During off-peak hours, when few people were at Congregation Ahawas Achim B’nai Jacob & David (AABJ&D) in West Orange, Rabbi Alvin Marcus could often be found doing odd jobs, like patching the floor or replacing the chalk on the classroom blackboard.
Longtime member David Levitt remembers one time when he was running a youth group: “The only other person in the building would be the rabbi, folding tallesim and returning siddurim to the bookshelves.”
Arthur Dubroff recalls Marcus making a house call to kasher the Dubroffs’ dishwasher shortly after they moved to town in 1975. “No task was too menial for Rabbi Marcus to address,” said Dubroff, a former president of AABJ&D. “He was very hands on.”
But like so many people, Levitt and Dubroff said that it was the rabbi’s welcoming approach that helped build the community from the small number of members in West Orange in 1968 when he arrived to a membership of 400 families today.
“He is a warm, open, welcoming individual, and he broadcasts those attitudes to the entire community,” said Levitt. “Those values more than anything are the reason the shul grew so rapidly. It was him.”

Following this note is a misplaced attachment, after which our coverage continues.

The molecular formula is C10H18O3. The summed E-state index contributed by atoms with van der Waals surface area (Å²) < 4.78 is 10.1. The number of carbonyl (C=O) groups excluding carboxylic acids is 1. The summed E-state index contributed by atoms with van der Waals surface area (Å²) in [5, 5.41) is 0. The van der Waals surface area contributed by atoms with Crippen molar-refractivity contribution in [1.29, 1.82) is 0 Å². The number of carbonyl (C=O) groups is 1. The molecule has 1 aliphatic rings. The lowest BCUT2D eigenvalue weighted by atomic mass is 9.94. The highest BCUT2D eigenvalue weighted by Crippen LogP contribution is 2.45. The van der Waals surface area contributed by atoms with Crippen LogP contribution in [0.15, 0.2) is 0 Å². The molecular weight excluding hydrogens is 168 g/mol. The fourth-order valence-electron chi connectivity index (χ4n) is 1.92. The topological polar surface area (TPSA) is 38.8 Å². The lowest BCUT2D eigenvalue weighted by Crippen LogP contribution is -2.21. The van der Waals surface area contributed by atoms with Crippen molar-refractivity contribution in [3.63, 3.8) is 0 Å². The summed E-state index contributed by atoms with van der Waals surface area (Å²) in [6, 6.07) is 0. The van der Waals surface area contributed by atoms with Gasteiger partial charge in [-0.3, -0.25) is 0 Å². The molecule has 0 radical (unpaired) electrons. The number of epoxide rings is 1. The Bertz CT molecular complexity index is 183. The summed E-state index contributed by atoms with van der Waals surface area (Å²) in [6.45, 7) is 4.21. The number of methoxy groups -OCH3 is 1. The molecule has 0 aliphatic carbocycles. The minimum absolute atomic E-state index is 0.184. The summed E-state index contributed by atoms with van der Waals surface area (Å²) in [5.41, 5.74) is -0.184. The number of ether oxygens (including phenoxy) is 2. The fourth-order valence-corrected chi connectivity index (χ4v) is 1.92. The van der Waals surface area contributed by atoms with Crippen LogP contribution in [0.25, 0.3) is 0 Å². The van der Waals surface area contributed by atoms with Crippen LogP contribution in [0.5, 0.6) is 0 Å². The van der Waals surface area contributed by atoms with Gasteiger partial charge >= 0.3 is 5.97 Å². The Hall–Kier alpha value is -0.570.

Marcus retired in 1998, and for the past 30 years he has continued to serve as rabbi emeritus. On June 17, the congregation feted him with a celebration marking his 50 years at the synagogue. Approximately 200 people were in attendance, including his three sons and their wives, his grandchildren, and great-grandchildren.
Many of the leaders and longtime members of the congregation who spoke with NJJN praised the rabbi for his welcoming attitude and effective leadership. Murray Laulicht, a past AABJ&D president who came to the community just one year after Marcus, said, “The name of the congregation means brotherly love, and that’s what he emphasized.”
When Marcus arrived the synagogue had just completed a merger of Ahawas Achim B’nai Jacob in Newark and B’nai David in West Orange, but the combined institution still felt like separate entities, according to Mali Schwartz, the synagogue’s unofficial historian. “He had to create a bridge for them to get along,” she said.
According to Schwartz, his friendly approach meant there was a place for people with yeshiva backgrounds, as well as those educated in public schools; those who walked to shul, and those who drove. And whereas some Orthodox congregations might balk at giving an aliyah to someone who drove, that did not fit Marcus’ philosophy.
“He didn’t care what you did outside the synagogue, as long as you walked in the door,” said Larry Rein, a past president. “It was for people from all walks of life: very religious and less religious. Rabbi Marcus welcomed everyone.”
Cognizant of the changes taking place within Judaism and within contemporary society, Marcus took an early stance on women’s congregational leadership. In the late ’70s and early ’80s, women at AABJ&D did not have voting rights nor could they serve on the board.